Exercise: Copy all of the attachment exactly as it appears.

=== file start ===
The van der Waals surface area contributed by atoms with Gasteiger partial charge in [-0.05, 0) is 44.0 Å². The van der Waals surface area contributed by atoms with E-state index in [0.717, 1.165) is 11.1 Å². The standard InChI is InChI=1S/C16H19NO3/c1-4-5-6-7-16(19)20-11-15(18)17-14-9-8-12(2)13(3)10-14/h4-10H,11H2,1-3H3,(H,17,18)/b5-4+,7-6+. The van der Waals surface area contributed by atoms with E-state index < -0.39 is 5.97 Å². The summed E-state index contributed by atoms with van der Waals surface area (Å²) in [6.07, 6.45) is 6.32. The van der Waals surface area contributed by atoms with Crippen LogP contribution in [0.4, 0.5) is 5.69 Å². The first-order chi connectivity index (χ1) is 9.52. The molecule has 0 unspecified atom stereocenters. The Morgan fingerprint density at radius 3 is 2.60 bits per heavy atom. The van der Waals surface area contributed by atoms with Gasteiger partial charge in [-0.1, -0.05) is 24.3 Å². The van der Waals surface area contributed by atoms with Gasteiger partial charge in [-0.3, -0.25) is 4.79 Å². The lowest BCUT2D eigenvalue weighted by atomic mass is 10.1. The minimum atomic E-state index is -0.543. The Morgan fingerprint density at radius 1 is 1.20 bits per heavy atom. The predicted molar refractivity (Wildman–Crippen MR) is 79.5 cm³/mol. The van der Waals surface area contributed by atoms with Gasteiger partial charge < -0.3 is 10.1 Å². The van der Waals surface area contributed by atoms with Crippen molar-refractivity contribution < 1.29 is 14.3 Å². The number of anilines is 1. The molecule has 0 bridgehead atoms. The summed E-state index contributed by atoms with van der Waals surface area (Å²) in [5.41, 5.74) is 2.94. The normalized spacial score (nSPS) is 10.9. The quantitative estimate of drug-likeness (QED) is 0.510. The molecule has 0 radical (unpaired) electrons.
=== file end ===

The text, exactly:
The van der Waals surface area contributed by atoms with Gasteiger partial charge in [-0.05, 0) is 44.0 Å². The van der Waals surface area contributed by atoms with E-state index in [0.717, 1.165) is 11.1 Å². The standard InChI is InChI=1S/C16H19NO3/c1-4-5-6-7-16(19)20-11-15(18)17-14-9-8-12(2)13(3)10-14/h4-10H,11H2,1-3H3,(H,17,18)/b5-4+,7-6+. The van der Waals surface area contributed by atoms with E-state index < -0.39 is 5.97 Å². The summed E-state index contributed by atoms with van der Waals surface area (Å²) in [6.07, 6.45) is 6.32. The van der Waals surface area contributed by atoms with Crippen LogP contribution in [0.4, 0.5) is 5.69 Å². The first-order chi connectivity index (χ1) is 9.52. The molecule has 0 unspecified atom stereocenters. The Morgan fingerprint density at radius 3 is 2.60 bits per heavy atom. The van der Waals surface area contributed by atoms with Gasteiger partial charge in [-0.1, -0.05) is 24.3 Å². The van der Waals surface area contributed by atoms with Gasteiger partial charge in [-0.3, -0.25) is 4.79 Å². The lowest BCUT2D eigenvalue weighted by atomic mass is 10.1. The minimum atomic E-state index is -0.543. The Morgan fingerprint density at radius 1 is 1.20 bits per heavy atom. The predicted molar refractivity (Wildman–Crippen MR) is 79.5 cm³/mol. The van der Waals surface area contributed by atoms with Gasteiger partial charge < -0.3 is 10.1 Å². The van der Waals surface area contributed by atoms with Crippen molar-refractivity contribution < 1.29 is 14.3 Å². The number of anilines is 1. The molecule has 0 bridgehead atoms. The summed E-state index contributed by atoms with van der Waals surface area (Å²) in [5.41, 5.74) is 2.94. The normalized spacial score (nSPS) is 10.9. The quantitative estimate of drug-likeness (QED) is 0.510. The molecule has 0 radical (unpaired) electrons.